Then, in the midst of the billowing smoke, an apparition began to rise. Unable to see after catching the full force of the white phosphorus in the face, Red Erwin found the burning canister by touch. Burning at thousands of degrees Fahrenheit, it was not hard to locate. Clutching the white-hot canister to his body and holding it in place with his arm, Red Erwin struggled to ignore the pain and crawl towards the cockpit. His entire upper body was aflame, his hair completely burned away, his clothing vaporized and his face burned beyond recognition. For the crew, it was a ray of hope… no man would endure the trek required to eject the lethal canister from the only available opening, a cockpit window. Added to that, the patch was blocked by the navigator’s table.
Somehow, Red Erwin and to struggle on, clutching the flaming incendiary to himself. With unbelievable strength, he tucked the canister under his arm, unlocked the constructing table, and moved it aside. Almost ten seconds of indescribable agony had already passed and Red Erwin was only halfway to his goal. “Open the window! Open the window!” Sergeant Erwin shouted to Lt. Stables. Somehow the co-pilot overcame his shock at seeing the flaming soldier doing what no human being should be capable of accomplishing and managed to open the window. “Excuse me, sir,” Red Erwin said through his pain, and then launched the flaming canister to the wind before collapsing to the floor in flames. Only 300 feet from the ground, Captain Simeral pulled the City of Los Angeles out of its dive to head for Iwo Jima, the nearest landing site affording medical aid. The crew turned fire extinguishers on the prostrate, burning body of Red Erwin and Lt. Stables administered to dull the pain. Through it all, the trip back, and days of surgery following, Red Erwin remained conscious.
The doctors gave it their best shot… whole blood transfusions, internal surgery, antibiotics to fight infection. For hours they labored to remove embedded white phosphorus from his eyes. The chemical spontaneously combusts when exposed to oxygen, and as each fleck of incendiary was removed it would burst into flames, torturing the airman once again. Through it all Erwin has said, there was an angel by his side saying “Go, go, go. You can make it.” Everyone expected Red Erwin to succumb to the pain if not the wounds. That night the officers of Erwin’s unit prepared his Medal of Honor citation. At 5 A.M. the following morning they awakened General Curtis LeMay at his headquarters in Guam. LeMay took a personal interest in Erwin, sending his recommendation to Washington, D.C., and also arranging to fly Red’s brother who was with a Marine Corps unit in the Pacific, to his “death bed.”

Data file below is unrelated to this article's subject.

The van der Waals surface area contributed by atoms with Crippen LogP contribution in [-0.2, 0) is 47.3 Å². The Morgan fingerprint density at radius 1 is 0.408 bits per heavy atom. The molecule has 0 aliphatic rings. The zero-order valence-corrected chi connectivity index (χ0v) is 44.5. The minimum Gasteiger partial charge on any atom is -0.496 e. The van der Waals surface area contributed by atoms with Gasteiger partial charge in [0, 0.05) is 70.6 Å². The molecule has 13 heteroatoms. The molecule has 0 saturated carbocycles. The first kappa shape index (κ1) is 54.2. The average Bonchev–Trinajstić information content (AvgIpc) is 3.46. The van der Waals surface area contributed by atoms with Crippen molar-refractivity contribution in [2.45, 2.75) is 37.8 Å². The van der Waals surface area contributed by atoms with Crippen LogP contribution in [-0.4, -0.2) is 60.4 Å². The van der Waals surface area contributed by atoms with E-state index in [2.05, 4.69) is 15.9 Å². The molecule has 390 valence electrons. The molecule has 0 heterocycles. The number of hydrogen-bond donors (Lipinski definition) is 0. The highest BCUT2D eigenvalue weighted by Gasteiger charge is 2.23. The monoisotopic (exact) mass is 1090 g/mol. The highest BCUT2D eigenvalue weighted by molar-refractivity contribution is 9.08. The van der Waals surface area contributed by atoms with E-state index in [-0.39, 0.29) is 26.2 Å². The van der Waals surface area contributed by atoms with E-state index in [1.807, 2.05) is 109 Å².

Meanwhile, Red Erwin was flown from Iwo Gima to Guam, where he could receive more complete medical attention. It was there on April 19, 1945… Just one week after his moment of heroism and sacrifice, that General LeMay told him: “Your effort to save the lives of you fellow airmen is the most extraordinary kind of heroism I know.”
Through his bandages, Red Erwin simply replied, “Thank you, sir.” Then General LeMay pinned the Medal of Honor taken from a display case in Honolulu to the bandaged body of Erwin.
The crew of the City of Los Angeles, Major General Willis Hale, and Red Erwin at the presentation of his Medal of Honor.
Sometimes it takes far more courage to live than to give up and die. Henry Erwin went through 43 operations before he was finally discharged from the Army in 1947. By that time the smells of burned flesh and hospital disinfectant had come to symbolize unspeakable pain for him. Yet, with incredible courage, Red Erwin went to work for the Veterans’ Administration to work with burn patients.
One might say that Henry Erwin, despite his scars and wounds, went on to lead a typical life… marrying, raising children, and becoming a grandfather. But there was nothing “typical” about Red Erwin.
On January 16, 2002, Henry Erwin passed away. Our Nation is richer for his life, and poorer for his loss. May his memory live to inspire us for future generations.